A Doyon, Limited shareholder, Tiffany is Central Koyukon Athabascan and was raised in the Yukon River communities of Koyukuk and Galena. She is the daughter of Marie Simmons and the late James Walldow, and her grandparents are the late Sidney and Angela and Jennie Huntington. Tiffany raised her two children, Traven and Tessa Sweetsir, in Fairbanks, where she currently resides with her husband, Harold Attla.
Tiffany graduated from the Galena City High School and earned a bachelor’s degree in business administration from the University of Alaska Fairbanks. She has extensive experience working with tribal members and tribal governments in various management and senior leadership positions. In her free time, Tiffany enjoys beading, sewing, teaching others to bead and sew, and getting out on the rivers and land.
“Over 20 years ago, the Doyon Foundation provided invaluable support to me in various ways as I experienced obstacles in the beginning of my educational journey,” Tiffany said. “I am excited to be in a role where I can now return that support to fellow shareholders as they pursue their academic dreams.”
Allan grew up in Arctic Village, and is the son of Lena Pauline Hayton from Fort Yukon, Alaska, and James T. Hayton from Natick, Massachusetts. His grandparents are Robert and Lena Albert from Tanana and Fort Yukon, Alaska. His Athabascan name is Diton, given to him by Dorothy Pitka after his great-grandfather Joseph Hunter of Tanana.
Allan is a Doyon Foundation alumnus, and studied theatre and film at Haskell Indian Nations University and the University of Kansas, finishing his Bachelor of Arts degree in 1992. He continued at the University of Alaska Fairbanks, graduating spring 2013 with a Master of Arts in applied linguistics. Allan hopes to see all of the Doyon region languages being learned and spoken by present and future shareholders. “It is imperative that these languages continue to be spoken on the land of our ancestors,” he says.
Allan previously served on the Doyon Foundation board as vice president. He was also chair of the Foundation’s language revitalization committee, and served on the Vestry at St. Matthew’s Church.
Jennifer was born and raised in Fairbanks, Alaska. Her mother is Bonnie Mayo, from Stevens Village, Alaska. Her maternal grandparents are the late Charles “Tucky” Mayo, Jr. from Rampart, Alaska, and Marjorie (Sam) Mayo from Stevens Village, Alaska. Jennifer has one sibling, Shoni Mayo, from Fairbanks, Alaska. Jennifer is married to Sean Shannon, from Atlanta, Georgia, and they have four children.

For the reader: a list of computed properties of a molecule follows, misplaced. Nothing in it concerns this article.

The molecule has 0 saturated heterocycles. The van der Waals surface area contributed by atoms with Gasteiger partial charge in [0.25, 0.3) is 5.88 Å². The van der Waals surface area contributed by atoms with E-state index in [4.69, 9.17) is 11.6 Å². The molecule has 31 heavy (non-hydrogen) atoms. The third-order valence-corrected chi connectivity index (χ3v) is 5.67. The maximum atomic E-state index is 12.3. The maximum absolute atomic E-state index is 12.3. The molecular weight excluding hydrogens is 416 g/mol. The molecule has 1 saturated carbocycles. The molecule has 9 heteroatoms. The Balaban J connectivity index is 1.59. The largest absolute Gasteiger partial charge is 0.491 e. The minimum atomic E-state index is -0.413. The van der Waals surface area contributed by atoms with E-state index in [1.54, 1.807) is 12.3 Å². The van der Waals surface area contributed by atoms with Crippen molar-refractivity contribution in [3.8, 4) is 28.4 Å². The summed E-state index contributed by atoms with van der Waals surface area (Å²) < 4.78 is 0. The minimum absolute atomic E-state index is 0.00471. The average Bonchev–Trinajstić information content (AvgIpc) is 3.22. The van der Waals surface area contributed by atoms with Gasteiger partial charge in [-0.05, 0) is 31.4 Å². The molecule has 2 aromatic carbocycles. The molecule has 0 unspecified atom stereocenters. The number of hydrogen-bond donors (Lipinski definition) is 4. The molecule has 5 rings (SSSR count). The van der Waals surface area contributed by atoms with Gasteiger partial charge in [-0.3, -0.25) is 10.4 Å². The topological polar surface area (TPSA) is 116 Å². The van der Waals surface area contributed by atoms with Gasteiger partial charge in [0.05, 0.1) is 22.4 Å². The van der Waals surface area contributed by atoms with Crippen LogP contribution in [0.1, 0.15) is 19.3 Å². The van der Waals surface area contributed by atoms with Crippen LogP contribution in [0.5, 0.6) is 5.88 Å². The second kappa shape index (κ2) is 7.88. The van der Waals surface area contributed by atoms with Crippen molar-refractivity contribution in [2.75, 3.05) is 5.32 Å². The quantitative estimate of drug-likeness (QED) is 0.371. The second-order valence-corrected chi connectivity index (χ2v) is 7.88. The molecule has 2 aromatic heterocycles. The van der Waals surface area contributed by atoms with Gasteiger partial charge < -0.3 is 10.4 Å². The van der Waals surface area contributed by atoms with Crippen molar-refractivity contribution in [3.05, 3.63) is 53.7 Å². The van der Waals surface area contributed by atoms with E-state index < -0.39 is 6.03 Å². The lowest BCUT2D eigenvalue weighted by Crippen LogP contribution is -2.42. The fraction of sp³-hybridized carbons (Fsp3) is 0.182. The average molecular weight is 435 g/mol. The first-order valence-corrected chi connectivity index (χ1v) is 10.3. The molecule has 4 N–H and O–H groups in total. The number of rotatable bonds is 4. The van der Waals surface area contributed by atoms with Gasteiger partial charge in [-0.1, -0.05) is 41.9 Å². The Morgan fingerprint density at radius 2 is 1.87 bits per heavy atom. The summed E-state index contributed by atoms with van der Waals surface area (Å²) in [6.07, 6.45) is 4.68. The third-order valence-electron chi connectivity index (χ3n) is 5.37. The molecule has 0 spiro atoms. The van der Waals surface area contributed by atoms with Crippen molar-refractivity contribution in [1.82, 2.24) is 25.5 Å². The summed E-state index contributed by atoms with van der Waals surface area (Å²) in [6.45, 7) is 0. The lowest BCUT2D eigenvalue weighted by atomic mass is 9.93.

A Doyon, Limited shareholder and Doyon Foundation scholarship recipient, Jennifer has received an associate of applied science with a major in applied accounting from the University of Alaska Fairbanks (UAF). She has also received an accounting technician certificate. Jennifer is currently enrolled in UAF’s business administration program to obtain her bachelor’s degree.
“I am looking forward to assisting in the efforts to preserve and disseminate Alaska Native languages. Current efforts are being put forth so that my children and future generations will be able to learn to speak their language as well as understand their history and culture. It’s awe-inspiring to be a part of something so important,” Jennifer shares.
Purestyn, of Fairbanks, is the daughter of Melvin Milk, Oglala Sioux, from Hisle, South Dakota, and DeAnn Milk, Athabascan, from Minto. She is the granddaughter of Effie Moe, and the great-granddaughter of Charlie Sr. and Annie Titus.
A Doyon, Limited shareholder, Purestyn has received Doyon Foundation scholarships every semester as she pursues her bachelor’s degree in biological sciences with a minor in psychology at the University of Alaska Fairbanks (UAF). Prior to UAF, Purestyn attended United Tribes Technical College in Bismarck, North Dakota, where she played college basketball and coached basketball camps for young Native students